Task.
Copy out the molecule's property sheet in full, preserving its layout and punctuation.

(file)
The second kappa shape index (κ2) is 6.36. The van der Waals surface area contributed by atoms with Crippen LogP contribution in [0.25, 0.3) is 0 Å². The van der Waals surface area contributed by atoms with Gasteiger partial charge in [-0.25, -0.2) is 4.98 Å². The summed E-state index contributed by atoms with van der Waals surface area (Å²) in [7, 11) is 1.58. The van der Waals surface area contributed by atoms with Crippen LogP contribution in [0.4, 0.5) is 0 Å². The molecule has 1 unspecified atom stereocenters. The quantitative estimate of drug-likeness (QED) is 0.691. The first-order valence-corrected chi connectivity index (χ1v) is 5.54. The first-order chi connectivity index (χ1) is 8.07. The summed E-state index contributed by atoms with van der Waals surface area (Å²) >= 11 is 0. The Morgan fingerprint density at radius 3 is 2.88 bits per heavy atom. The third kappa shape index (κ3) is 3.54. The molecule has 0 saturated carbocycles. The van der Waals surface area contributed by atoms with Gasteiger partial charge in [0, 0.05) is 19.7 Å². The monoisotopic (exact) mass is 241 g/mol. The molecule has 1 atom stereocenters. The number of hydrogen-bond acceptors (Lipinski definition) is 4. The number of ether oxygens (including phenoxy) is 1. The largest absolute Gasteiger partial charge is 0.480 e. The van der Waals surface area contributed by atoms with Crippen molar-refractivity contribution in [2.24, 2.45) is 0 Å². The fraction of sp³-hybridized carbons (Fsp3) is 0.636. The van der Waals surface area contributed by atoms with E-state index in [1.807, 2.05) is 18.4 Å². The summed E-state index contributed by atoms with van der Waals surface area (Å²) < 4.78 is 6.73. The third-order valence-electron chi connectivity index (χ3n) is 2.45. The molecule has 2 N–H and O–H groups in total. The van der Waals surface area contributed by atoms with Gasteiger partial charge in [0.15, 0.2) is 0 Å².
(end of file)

The second kappa shape index (κ2) is 6.36. The van der Waals surface area contributed by atoms with Crippen LogP contribution in [0.25, 0.3) is 0 Å². The van der Waals surface area contributed by atoms with Gasteiger partial charge in [-0.25, -0.2) is 4.98 Å². The summed E-state index contributed by atoms with van der Waals surface area (Å²) in [7, 11) is 1.58. The van der Waals surface area contributed by atoms with Crippen LogP contribution in [0.4, 0.5) is 0 Å². The molecule has 1 unspecified atom stereocenters. The quantitative estimate of drug-likeness (QED) is 0.691. The first-order valence-corrected chi connectivity index (χ1v) is 5.54. The first-order chi connectivity index (χ1) is 8.07. The summed E-state index contributed by atoms with van der Waals surface area (Å²) >= 11 is 0. The Morgan fingerprint density at radius 3 is 2.88 bits per heavy atom. The third kappa shape index (κ3) is 3.54. The molecule has 0 saturated carbocycles. The van der Waals surface area contributed by atoms with Gasteiger partial charge in [0, 0.05) is 19.7 Å². The monoisotopic (exact) mass is 241 g/mol. The molecule has 1 atom stereocenters. The number of hydrogen-bond acceptors (Lipinski definition) is 4. The number of ether oxygens (including phenoxy) is 1. The largest absolute Gasteiger partial charge is 0.480 e. The van der Waals surface area contributed by atoms with Crippen molar-refractivity contribution in [2.24, 2.45) is 0 Å². The fraction of sp³-hybridized carbons (Fsp3) is 0.636. The van der Waals surface area contributed by atoms with E-state index in [1.807, 2.05) is 18.4 Å². The summed E-state index contributed by atoms with van der Waals surface area (Å²) < 4.78 is 6.73. The third-order valence-electron chi connectivity index (χ3n) is 2.45. The molecule has 2 N–H and O–H groups in total. The van der Waals surface area contributed by atoms with Gasteiger partial charge in [0.15, 0.2) is 0 Å².